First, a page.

In addition, the alfalfa plant can also help get rid of kidney stones.
Provides Healthy and Flawless-Looking Skin
Alfalfa has compounds that are quite effective in removing stretch marks. Also, the regular consumption of alfalfa also does wonders with skin diseases. This sprout is super effective in treating eczema as well as psoriasis.
For those who are battling with dry skin, then taking in some alfalfa will be a big help. The chlorophyll content and vitamin A content treats dry skin, making sure the skin is properly moisturized.
Improves Hair Conditions
The alfalfa plant’s vitamin content improves scalp circulation and provides antioxidants for the hair follicles. This ensures strong and healthy hair.
Its other nutrients are also great at improving and treating hair loss. Another helpful nutrient found in alfalfa is silica, which stimulates healthier hair growth.
Growing Your Own Alfalfa Garden
To ensure that the alfalfa sprouts that you will be getting are all-natural and safe, why not grow your own? That’s right, it’s possible.
All you need is a large mason jar, some cheesecloth, a rubber band, and of course, some alfalfa seeds. Make sure you purchase your seeds from trusted stores.
Now let’s get started!
First, put 2 tablespoons of alfalfa seeds into the mason jar. Cover them with a few inches of cool water. Next, cover the top of the jar with the cheesecloth. Secure it with the rubber band.
Make sure that the seeds are soaked thoroughly overnight. Also, make sure to place the jar in a place away from direct sunlight. The next morning, drain off the water.
For the next few days, continue with more or less the same process. Rinse the seeds in the morning and evening by filling the jar with cool water, swish the seeds around, and drain out the water.
Shoots usually show up on day 3 or day 4. Continue with the “rinse, swish, drain, repeat” process until you start seeing green tips of the fully grown sprouts. Go ahead and store your homegrown sprouts in the refrigerator for future use.
Keep in mind that you should consume the alfalfa sprouts 3 to 4 days after storing them.
Alfalfa Recipes to Try Out
Veggie Lavash Snack Rolls
150 grams cheese
2 pieces wholemeal lavash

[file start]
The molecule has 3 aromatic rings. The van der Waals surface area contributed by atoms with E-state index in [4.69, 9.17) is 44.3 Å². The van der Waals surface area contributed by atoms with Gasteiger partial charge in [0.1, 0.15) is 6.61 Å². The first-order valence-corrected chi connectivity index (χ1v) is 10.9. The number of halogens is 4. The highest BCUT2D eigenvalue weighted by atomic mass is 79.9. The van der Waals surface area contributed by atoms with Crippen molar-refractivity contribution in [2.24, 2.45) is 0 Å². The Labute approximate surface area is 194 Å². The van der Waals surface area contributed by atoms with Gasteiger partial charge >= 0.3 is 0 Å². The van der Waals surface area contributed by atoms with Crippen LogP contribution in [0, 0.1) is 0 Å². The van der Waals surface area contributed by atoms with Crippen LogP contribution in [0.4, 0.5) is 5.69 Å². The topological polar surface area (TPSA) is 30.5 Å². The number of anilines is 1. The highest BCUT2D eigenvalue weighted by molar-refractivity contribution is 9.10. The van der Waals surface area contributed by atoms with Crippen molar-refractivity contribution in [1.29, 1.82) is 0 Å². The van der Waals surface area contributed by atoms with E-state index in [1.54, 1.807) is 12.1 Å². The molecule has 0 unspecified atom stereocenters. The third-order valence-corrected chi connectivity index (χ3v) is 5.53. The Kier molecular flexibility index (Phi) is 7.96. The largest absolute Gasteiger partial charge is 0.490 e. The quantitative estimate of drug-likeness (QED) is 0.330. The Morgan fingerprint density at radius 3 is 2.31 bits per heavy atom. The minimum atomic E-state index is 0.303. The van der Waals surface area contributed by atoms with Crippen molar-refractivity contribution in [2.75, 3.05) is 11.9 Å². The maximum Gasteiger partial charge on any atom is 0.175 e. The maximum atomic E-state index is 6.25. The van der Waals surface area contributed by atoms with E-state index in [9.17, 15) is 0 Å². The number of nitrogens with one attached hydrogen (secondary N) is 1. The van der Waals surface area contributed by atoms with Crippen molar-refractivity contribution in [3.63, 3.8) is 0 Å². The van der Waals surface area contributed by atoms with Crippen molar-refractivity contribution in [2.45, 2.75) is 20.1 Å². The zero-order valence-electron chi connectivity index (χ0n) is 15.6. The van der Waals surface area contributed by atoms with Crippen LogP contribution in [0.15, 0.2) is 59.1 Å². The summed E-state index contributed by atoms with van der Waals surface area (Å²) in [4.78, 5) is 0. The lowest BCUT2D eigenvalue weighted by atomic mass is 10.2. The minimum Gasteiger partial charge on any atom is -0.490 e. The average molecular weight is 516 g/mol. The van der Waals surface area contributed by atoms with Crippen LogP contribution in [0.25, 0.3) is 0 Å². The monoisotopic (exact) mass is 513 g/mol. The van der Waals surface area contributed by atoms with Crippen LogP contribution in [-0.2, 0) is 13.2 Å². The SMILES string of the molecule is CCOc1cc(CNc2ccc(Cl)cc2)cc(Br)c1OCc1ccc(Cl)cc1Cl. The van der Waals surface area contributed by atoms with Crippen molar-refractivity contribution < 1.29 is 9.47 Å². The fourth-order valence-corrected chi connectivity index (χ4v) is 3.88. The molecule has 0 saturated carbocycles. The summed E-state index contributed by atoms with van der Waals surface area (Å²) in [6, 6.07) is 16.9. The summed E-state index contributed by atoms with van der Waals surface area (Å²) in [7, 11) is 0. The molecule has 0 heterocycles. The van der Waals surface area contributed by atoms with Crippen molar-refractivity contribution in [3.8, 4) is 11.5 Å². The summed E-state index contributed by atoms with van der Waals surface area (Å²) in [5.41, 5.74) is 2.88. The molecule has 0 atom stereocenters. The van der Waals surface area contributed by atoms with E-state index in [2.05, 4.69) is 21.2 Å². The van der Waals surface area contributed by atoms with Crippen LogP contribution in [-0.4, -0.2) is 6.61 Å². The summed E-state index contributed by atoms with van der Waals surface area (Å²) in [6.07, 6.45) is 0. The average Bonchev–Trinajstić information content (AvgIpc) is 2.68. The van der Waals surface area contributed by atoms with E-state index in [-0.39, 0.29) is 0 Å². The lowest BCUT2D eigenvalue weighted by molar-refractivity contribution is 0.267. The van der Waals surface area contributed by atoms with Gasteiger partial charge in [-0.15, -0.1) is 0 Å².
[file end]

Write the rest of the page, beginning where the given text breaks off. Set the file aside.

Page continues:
1 carrot, peeled and coarsely grated
60 grams alfalfa sprouts
First, spread the cheese and chives dip over lavash. Next, sprinkle carrots and alfalfa sprouts. Roll lavash up firmly into a log. Cut each roll to desired length. Finally, serve and enjoy.
Artichoke, Avocado, and Alfalfa Salad
1 cup artichoke, roughly chopped
1 avocado, cubed
3 handfuls arugula
1 handful alfalfa sprouts
1 cucumber, sliced
2 tablespoons basil pesto
Salt to taste
Simply combine all ingredients in a large bowl and toss lightly. Last, add salt to taste.
Sprout Surprise Juice
1 apple, peeled and cored
3 carrots, peeled and sliced
175 grams alfalfa sprouts
6 mint leaves
Place everything in a juicer. Next, juice until smooth. Serve immediately.
Mr. Turkey Sandwich
2 slices whole wheat bread
1 slice turkey
a slice of salami
1 slice ham
1 slice swiss cheese
To start, place all meat slices, the cheese slice, and other fillers between the two slices of bread. Cut diagonally and serve.
14 ounces extra-firm tofu, drained
4 slices cheddar cheese
½ cup soy sauce
1 tablespoon white vinegar
2 tablespoons sugar
2 tablespoons olive oil
4 ounces alfalfa sprouts
4 whole wheat rolls, toasted
honey mustard (optional)
First, in a saucepan, combine soy sauce, vinegar, and also sugar. Then cook over low heat for about 5-7 minutes, until the marinade thickens.
Next, cut the tofu into desired patty thickness. Place 4 patties in a bowl, pour in the marinade, and let sit for 15 minutes, turning the patties over once.
Next, heat olive oil in a grill pan over medium heat. Afterward, cook tofu patties 2 minutes per side.
Then, top each tofu patty with a slice of cheese. Continue cooking until cheese slightly melted.
Top with alfalfa sprouts and sliced radishes also.
Lastly, serve on whole wheat rolls. Add honey mustard if desired.
A Word of Caution
Like a lot of things in life, too much of something is bad. The intake of alfalfa should then be regulated. Also, there are some people who should avoid it.
Pregnant women who are close to their due dates are therefore advised not to take alfalfa. It may cause uterine stimulation or contractions.
Also, if you take blood thinners, alfalfa may be dangerous to you. Its high content of vitamin K may cause blood thinners to be less effective.
Another thing to remember about the alfalfa plant is that you should ensure proper cleaning before taking it in raw. This is because sprouts have a likelihood of getting foodborne illnesses. They might contain some forms of deadly bacteria, like E. coli.
There are also some reports of people suffering from infections with salmonella and listeria after taking in alfalfa.
Make sure to thoroughly wash your hands before and after handling store-bought alfalfa sprouts. Also, make sure that you properly rinse the sprouts under cool water for around 1 minute. This ensures the elimination of surface dirt.
And before actual consumption of the sprouts, make sure to drain them on a clean paper towel.
If eating raw alfalfa sprouts don’t seem that appealing anymore because of possible bacterial contamination, you can always go ahead and cook the sprouts.
That’s right, cooking is known to kill the germs that might be in the sprouts. However, keep in mind that cooking will most likely alter its taste and texture.